The theatrics of the show were a big talking point; poles were lit up like Star Wars light-sabers poles and bolts of blue strobe lighting scattered the runway- taking this collection well into the future.


Manish Arora unveiled a very exotic look for fashion week SS12; the jewel coloured dress was a central theme- sometimes heavily encrusted with sequins, sometimes with a bold bird’s feather prints. The ethic colourful theme was offset with futuristic metallics that glistened with fine embroidery, the models looked like birds of paradise, as they marched the runway to a mechanical back beat. Bold neon stripes were painted onto the face, and long hair was slicked back from the forehead, creating new age drama.


Fornasetti, design house loved by so many, was the creation of the late artist, craftsman, poet and printer Piero Fornasetti. Born in 1913, his work transformed the art scene of the 20th century by following the path of ‘Tema e Variazioni’- Themes and Variations. Revered for his application of two dimensional art to three dimensional form, he adapted drawings to real life objects and surfaces such as furniture, theatre sets, books, magazine covers and interiors. Butterflies, fish, coins, the sun and clocks are all familiar images seen in Fornasetti design.


Probably the most defining moment of Piero’s design career was his adaptions of the opera singer Lina Cavalieri famous during her time of 1874-1944. Piero’s son, Barnaba Fornasetti is now head of the design house and recalls Piero’s love of the singer’s image “After seeing an old print of her face, my father believed that Cavalieri’s face had perfect symmetry and was the ultimate beauty. She was loved by everyone in her time, but was also quite misunderstood’. There is a series of 500 adaptions of her image on Fornasetti’s designs and furniture, 300 of which are seen on their famous ceramic plates.

 Above: Fornasetti saw himself as a decorative artist, with a boundless imagination for art- seen here in a selection of his Lina Cavalieri variations

The Fornasetti brand is also versatile in that boundaries and limits can be pushed; “this is art that can be applied anywhere. We simply work on design, print and variation” Barnaba says, and indeed the house does produce all manner of interior furnishings such as cabinets, mirrors, tables, wallpaper, ashtrays, tables, lamps and the list goes on. The brand has a flagship store Spazio Fornasetti in Milan but also works on bespoke orders and projects. Bringing such a heritage brand into relevance for the 21st Century was not a matter of compromise however, and respecting the original tradition of his father’s work ensures the brand remains iconic. He explains “I’m not obsessed by being modern. I don’t push for modernity, it’s something that comes naturally”. Barnaba has now brought the brand into wallpapers, rugs, ceramic vases and now, a home fragrance collection.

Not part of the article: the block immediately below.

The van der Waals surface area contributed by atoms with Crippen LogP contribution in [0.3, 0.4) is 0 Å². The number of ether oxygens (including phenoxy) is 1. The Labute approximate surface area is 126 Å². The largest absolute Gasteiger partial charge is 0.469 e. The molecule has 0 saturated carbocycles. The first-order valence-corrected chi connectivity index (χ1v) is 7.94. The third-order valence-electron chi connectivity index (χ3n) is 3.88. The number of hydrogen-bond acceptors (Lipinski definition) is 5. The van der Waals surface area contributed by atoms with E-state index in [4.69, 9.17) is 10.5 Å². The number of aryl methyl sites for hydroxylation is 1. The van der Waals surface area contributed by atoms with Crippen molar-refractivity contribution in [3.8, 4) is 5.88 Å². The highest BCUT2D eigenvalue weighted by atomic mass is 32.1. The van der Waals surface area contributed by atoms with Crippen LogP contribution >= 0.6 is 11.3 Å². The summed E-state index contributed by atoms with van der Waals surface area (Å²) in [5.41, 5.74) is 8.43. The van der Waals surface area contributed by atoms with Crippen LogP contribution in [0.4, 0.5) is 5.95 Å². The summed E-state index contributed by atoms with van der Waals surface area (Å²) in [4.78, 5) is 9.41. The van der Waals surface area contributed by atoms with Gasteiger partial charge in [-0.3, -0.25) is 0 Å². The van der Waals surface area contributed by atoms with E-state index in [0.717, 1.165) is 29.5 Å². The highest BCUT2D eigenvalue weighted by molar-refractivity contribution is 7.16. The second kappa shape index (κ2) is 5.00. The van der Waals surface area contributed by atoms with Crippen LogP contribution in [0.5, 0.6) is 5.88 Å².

A bold use of colour and texture is the backbone of the brand’s palette, with emerald greens, strong metallics, gold leaf, silver leaf and black all used freely. Attention to detail is equally as important; for example- tiny illustrations of delicate sea creatures covering a large cabinet, are each painted by hand by Fornsetti’s ateliers based in Milan. Other hand-painted items include plates with playing cards, knights and castles painted on them. The heat used to mould the plates changes the way the paint reacts, so the artists ensure they paint the plates one individual set at a time. The outcome is that each set of plates is entirely unique.   Fornasetti newly developed line of interior perfumes, fragrant candles and incense were created after Barnaba became interested in the idea of a scent for the home. He turned to Olivier Polge, master perfumer at International Flavours and Fragrances (IFF) for this new collaboration. Barnaba quotes “We always look to join other creatives outside of our field. Creation is my field, but we needed someone to bring a new feeling to the project”.

The partnership was the start of a long line of scent collaborations, with the scents deriving from Polge visiting the Fornasetti house in South Milan. The house was built by Piero’s father and where Barnaba lives today and the pair went on an exploration of the woods used within the home interior, Fornasetti designed objects, as well as the wild flowers and herbs in the house’s garden. The result of the research amounted to an ultimate Fornasetti perfume, the ‘Otto’- with top notes of Thyme and Lavender, with touches of Cedarwood, Orris, Tolu Balsam and other exotic essences. The house proclaims the scent as being ‘the olfactory portrait of a brand that is timeless, and that transcends gender and fashions’.

Above: the development of the ceramic perfume containers was handed to Ceramiche Dal Pra, Nove, Vicenza (Italy)


The adaption process of the modern woman was at the forefront of Valerian Hughes’s mind in creating his SS12 ‘VH’ collection. Staple wardrobe basics such as draped vests and pleated trousers were offset with feminine 1950s silhouettes such as clinched waist and A-line flairs. Purity reined colour and texture with fresh whites and dazzling silks, reminiscent of leaving the house on a Spring morning. Bolder silhouettes such as boxy jackets and denim skirts punctuated the soft palette, allowing the wearer to move chameleon-like from serene city girl to smart severity.